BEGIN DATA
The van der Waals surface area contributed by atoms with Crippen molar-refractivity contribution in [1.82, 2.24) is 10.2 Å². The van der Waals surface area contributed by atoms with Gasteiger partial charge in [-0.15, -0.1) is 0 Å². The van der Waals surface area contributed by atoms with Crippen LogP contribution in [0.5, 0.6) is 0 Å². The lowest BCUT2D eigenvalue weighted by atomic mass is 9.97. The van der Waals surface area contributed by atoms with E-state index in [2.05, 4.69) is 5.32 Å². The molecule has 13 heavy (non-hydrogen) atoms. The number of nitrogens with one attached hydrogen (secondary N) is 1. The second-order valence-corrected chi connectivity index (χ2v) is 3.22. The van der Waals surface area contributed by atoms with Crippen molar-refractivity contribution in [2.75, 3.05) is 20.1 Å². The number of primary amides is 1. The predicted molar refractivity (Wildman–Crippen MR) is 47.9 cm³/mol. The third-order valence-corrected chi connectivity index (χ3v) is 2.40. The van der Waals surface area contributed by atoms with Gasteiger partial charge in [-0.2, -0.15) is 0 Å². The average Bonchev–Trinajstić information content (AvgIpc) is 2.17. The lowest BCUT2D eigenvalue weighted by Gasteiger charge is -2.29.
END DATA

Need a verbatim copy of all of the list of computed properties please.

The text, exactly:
The van der Waals surface area contributed by atoms with Crippen molar-refractivity contribution in [1.82, 2.24) is 10.2 Å². The van der Waals surface area contributed by atoms with Gasteiger partial charge in [-0.15, -0.1) is 0 Å². The van der Waals surface area contributed by atoms with Crippen LogP contribution in [0.5, 0.6) is 0 Å². The lowest BCUT2D eigenvalue weighted by atomic mass is 9.97. The van der Waals surface area contributed by atoms with E-state index in [2.05, 4.69) is 5.32 Å². The molecule has 13 heavy (non-hydrogen) atoms. The number of nitrogens with one attached hydrogen (secondary N) is 1. The second-order valence-corrected chi connectivity index (χ2v) is 3.22. The van der Waals surface area contributed by atoms with Crippen molar-refractivity contribution in [2.75, 3.05) is 20.1 Å². The number of primary amides is 1. The predicted molar refractivity (Wildman–Crippen MR) is 47.9 cm³/mol. The third-order valence-corrected chi connectivity index (χ3v) is 2.40. The van der Waals surface area contributed by atoms with Gasteiger partial charge in [-0.2, -0.15) is 0 Å². The average Bonchev–Trinajstić information content (AvgIpc) is 2.17. The lowest BCUT2D eigenvalue weighted by Gasteiger charge is -2.29.